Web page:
Anne Tyler’s Vinegar Girl (Hogarth, £16.99), her modern version of The Taming of the Shrew, came as a surprise: the funniest book she has written, much funnier than Shakespeare.
Private Eye considers that I should not praise Ferdinand Mount because I was at Eton with him but we never spoke to each other there, so perhaps it is acceptable to mention his English Voices: Lives, Landscapes and Laments 1985–2015 (Chatto, £15.99): a large volume of his reviews, I think literally without a dull page.
Otherwise, I have been catching up on good books I have never got round to. I was going to say that Paul Scott’s The Raj Quartet was underrated until I came across a review stating that it was Tolstoyan in scope and Proustian in detail, so I’ll settle for a huge, gripping achievement. Among Penelope Fitzgerald’s extraordinary novels, I particularly liked The Beginning of Spring (Harper Perennial, £8.99) and The Bookshop. I thought I did not care for historical novels but it seems I do.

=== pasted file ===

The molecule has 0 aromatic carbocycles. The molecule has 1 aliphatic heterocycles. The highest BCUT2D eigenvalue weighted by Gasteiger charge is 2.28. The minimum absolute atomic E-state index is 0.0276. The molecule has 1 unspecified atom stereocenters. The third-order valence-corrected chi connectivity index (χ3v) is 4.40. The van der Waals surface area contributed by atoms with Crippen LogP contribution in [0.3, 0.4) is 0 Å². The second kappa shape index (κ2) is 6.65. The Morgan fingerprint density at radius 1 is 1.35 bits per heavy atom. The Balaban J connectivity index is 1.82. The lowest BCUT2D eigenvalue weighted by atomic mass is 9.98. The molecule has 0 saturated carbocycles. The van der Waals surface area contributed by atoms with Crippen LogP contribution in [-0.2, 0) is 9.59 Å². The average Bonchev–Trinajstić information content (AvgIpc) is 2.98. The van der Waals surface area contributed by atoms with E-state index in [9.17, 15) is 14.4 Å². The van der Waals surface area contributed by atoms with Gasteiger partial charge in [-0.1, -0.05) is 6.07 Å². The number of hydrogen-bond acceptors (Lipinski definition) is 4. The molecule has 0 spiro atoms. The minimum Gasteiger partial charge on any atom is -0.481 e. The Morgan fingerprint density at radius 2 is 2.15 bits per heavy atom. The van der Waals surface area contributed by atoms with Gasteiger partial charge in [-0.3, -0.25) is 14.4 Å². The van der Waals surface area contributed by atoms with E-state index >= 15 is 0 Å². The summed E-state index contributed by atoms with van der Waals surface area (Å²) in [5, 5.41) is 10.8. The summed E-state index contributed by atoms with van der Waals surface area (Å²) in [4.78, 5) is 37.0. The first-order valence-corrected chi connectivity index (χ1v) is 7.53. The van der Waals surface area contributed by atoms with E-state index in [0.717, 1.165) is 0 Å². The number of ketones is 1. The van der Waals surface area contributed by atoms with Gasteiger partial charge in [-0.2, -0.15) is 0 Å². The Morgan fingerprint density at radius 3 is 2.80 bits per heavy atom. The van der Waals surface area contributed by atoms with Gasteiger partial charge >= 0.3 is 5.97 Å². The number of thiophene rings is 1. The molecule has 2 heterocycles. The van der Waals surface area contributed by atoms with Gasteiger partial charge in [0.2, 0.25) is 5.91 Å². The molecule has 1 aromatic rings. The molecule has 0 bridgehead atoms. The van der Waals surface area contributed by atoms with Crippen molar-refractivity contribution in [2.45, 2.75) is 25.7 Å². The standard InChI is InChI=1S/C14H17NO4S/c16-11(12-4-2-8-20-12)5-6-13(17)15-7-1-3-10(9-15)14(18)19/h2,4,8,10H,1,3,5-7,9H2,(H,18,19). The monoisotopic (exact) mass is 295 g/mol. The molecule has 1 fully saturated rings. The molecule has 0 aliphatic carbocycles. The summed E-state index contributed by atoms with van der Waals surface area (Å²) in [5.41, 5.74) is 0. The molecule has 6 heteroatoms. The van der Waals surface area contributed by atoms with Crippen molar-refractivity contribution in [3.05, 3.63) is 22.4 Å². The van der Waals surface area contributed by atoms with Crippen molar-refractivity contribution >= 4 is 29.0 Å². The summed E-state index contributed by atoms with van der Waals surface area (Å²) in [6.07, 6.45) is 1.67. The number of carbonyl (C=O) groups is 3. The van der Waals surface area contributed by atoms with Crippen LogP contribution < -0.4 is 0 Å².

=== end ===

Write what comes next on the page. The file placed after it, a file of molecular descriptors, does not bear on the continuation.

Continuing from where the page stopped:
Disappointment: Dickens thought that he was at the height of his powers when he wrote Martin Chuzzlewit. He was wrong.
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